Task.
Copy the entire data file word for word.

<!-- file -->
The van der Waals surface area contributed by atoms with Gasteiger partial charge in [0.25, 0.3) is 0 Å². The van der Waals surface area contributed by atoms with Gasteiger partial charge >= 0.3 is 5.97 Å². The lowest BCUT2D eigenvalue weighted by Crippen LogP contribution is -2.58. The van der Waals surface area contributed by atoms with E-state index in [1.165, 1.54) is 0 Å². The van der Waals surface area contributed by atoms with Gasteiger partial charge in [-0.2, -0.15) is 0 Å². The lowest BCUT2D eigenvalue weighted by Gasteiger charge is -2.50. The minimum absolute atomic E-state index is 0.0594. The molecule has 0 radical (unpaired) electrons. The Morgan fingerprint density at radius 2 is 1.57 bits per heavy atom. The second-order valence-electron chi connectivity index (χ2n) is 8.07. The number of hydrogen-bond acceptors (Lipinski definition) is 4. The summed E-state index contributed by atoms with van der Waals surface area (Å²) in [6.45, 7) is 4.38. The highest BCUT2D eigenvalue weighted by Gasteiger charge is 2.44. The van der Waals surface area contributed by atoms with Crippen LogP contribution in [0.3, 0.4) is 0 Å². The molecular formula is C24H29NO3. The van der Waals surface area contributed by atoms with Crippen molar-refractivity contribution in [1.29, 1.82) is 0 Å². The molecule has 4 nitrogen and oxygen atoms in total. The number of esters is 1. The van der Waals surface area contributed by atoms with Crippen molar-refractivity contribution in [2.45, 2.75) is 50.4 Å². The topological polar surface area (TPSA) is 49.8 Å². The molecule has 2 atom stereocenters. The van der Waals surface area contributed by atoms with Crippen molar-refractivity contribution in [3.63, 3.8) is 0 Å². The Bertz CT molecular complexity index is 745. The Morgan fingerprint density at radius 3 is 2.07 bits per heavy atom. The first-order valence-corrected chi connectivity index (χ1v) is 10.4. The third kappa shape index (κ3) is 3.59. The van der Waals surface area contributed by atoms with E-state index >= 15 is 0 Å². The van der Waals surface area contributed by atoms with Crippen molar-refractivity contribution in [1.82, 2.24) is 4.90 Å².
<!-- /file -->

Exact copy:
The van der Waals surface area contributed by atoms with Gasteiger partial charge in [0.25, 0.3) is 0 Å². The van der Waals surface area contributed by atoms with Gasteiger partial charge >= 0.3 is 5.97 Å². The lowest BCUT2D eigenvalue weighted by Crippen LogP contribution is -2.58. The van der Waals surface area contributed by atoms with E-state index in [1.165, 1.54) is 0 Å². The van der Waals surface area contributed by atoms with Gasteiger partial charge in [-0.2, -0.15) is 0 Å². The lowest BCUT2D eigenvalue weighted by Gasteiger charge is -2.50. The minimum absolute atomic E-state index is 0.0594. The molecule has 0 radical (unpaired) electrons. The Morgan fingerprint density at radius 2 is 1.57 bits per heavy atom. The second-order valence-electron chi connectivity index (χ2n) is 8.07. The number of hydrogen-bond acceptors (Lipinski definition) is 4. The summed E-state index contributed by atoms with van der Waals surface area (Å²) in [6.45, 7) is 4.38. The highest BCUT2D eigenvalue weighted by Gasteiger charge is 2.44. The van der Waals surface area contributed by atoms with Crippen LogP contribution in [0.3, 0.4) is 0 Å². The molecular formula is C24H29NO3. The van der Waals surface area contributed by atoms with Crippen molar-refractivity contribution in [1.29, 1.82) is 0 Å². The molecule has 4 nitrogen and oxygen atoms in total. The number of esters is 1. The van der Waals surface area contributed by atoms with Crippen molar-refractivity contribution in [2.45, 2.75) is 50.4 Å². The topological polar surface area (TPSA) is 49.8 Å². The molecule has 2 atom stereocenters. The van der Waals surface area contributed by atoms with Crippen molar-refractivity contribution in [3.63, 3.8) is 0 Å². The Bertz CT molecular complexity index is 745. The Morgan fingerprint density at radius 3 is 2.07 bits per heavy atom. The first-order valence-corrected chi connectivity index (χ1v) is 10.4. The third kappa shape index (κ3) is 3.59. The van der Waals surface area contributed by atoms with E-state index >= 15 is 0 Å². The van der Waals surface area contributed by atoms with Crippen molar-refractivity contribution in [1.82, 2.24) is 4.90 Å².